1564 - 1616
Shall I compare thee to a summer's day?
provide examples of Shakespearean sonnets.
Thou art more lovely and more temperate:
Rough winds do shake the darling buds of May,
And summer's lease hath all too short a date:
Sometime too hot the eye of heaven shines,
And often is his gold complexion dimm'd;
And every fair from fair sometime declines,
By chance or nature's changing course untrimm'd;
The 154 sonnets Shakespeare
wrote exemplify his talent for compressed writing and depth of thought. Generally thought to be (at least to some degree)
autobiographical, many are in the nature of apostrophic generalities; a large number are addressed to a man, others to a
"dark lady." The identity of these persons addressed has generated considerable conjecture and a torrent of controversy .
But thy eternal summer shall not fade,
Nor lose possession of that fair thou owest,
Nor shall Death brag thou wander'st in his shade,
When in eternal lines to time thou grow'st;
So long as men can breathe, or eyes can see,
So long lives this, and this gives life to thee.
When to the sessions of sweet silent thought
I sigh the lack of many a thing I sought,
I summon up remembrance of things past,
And with old woes new wail my dear time's waste:
Then can I drown an eye, unused to flow,
For precious friends hid in death's dateless night,
And weep afresh love's long since cancell'd woe,
And moan the expense of many a vanish'd sight:
Then can I grieve at grievances foregone,
And heavily from woe to woe tell o'er
The sad account of fore-bemoaned moan,
Which I new pay as if not paid before.
But if the while I think on thee, dear friend,
All losses are restored and sorrows end.
THE MERCHANT OF VENICE
Excerpt from Act IV, Scene 1
Venice: A court of justice.
provides an example of blank verse.
- Is your name Shylock?
- Shylock is my name.
- Of a strange nature is the suit you follow;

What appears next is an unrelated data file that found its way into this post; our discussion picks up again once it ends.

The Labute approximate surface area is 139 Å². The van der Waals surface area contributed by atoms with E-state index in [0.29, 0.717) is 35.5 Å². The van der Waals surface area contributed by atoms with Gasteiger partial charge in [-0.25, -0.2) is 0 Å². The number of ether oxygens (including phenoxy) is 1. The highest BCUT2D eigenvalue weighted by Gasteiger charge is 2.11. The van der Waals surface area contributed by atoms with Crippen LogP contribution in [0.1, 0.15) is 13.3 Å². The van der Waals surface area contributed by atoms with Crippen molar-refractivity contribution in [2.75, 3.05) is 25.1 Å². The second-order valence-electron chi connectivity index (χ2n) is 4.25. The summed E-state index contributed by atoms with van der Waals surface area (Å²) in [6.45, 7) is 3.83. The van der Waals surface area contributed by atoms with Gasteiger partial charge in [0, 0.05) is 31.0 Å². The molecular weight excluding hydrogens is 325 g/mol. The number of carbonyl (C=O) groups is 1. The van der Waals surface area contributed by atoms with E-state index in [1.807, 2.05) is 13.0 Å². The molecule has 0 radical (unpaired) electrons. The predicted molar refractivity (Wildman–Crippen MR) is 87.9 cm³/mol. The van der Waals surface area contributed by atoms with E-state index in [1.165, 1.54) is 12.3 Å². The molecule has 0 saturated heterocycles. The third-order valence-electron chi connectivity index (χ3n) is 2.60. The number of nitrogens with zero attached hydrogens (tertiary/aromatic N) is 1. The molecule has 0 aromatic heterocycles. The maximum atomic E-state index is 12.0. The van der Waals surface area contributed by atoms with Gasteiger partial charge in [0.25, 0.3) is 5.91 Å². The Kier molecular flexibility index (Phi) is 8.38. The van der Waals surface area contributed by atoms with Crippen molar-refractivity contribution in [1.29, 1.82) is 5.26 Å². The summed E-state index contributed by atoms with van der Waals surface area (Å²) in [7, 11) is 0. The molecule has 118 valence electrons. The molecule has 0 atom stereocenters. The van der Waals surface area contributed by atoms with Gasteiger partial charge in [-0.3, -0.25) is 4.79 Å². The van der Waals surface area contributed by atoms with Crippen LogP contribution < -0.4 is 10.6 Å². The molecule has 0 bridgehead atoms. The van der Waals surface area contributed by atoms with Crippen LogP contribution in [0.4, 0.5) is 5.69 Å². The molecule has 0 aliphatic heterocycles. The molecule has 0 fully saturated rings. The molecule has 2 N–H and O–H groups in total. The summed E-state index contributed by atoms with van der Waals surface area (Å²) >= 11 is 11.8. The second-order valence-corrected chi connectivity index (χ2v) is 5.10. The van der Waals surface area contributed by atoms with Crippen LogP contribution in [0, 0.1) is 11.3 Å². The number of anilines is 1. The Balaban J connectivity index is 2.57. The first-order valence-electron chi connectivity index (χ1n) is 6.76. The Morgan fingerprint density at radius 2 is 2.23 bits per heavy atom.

Yet in such rule that the Venetian law
Cannot impugn you as you do proceed.
You stand within his danger, do you not?
- Ay, so he says.
- Do you confess the bond?
- I do.
- Then must the Jew be merciful.
- On what compulsion must I? tell me that.
- The quality of mercy is not strain'd,
It droppeth as the gentle rain from heaven
Upon the place beneath; it is twice blest:
It blesseth him that gives and him that takes;
'Tis mightiest in the mightiest: it becomes
The throned monarch better than his crown;
His sceptre shows the force of temporal power,
The attribute to awe and majesty,
Wherein doth sit the dread and fear of kings;
But mercy is above this sceptred sway;
It is enthroned in the hearts of kings,
It is an attribute to God himself;
And earthly power doth then show likest God's
When mercy seasons justice. Therefore, Jew,
Though justice be thy plea, consider this,
That, in the course of justice, none of us
Should see salvation: we do pray for mercy;
And that same prayer doth teach us all to render
The deeds of mercy. I have spoke thus much
To mitigate the justice of thy plea;
Which if thou follow, this strict court of Venice
Must needs give sentence 'gainst the merchant there.
- My deeds upon my head! I crave the law,
The penalty and forfeit of my bond.
(from Cymbeline, Act II, Scene III)
Hark! hark! the lark at heaven's gate sings,
provides an example of an aubade.
And Phoebus 'gins arise,
His steeds to water at those springs
On chaliced flowers that lies;
And winking Mary-buds begin
To ope their golden eyes:
With every thing that pretty is,
My lady sweet, arise: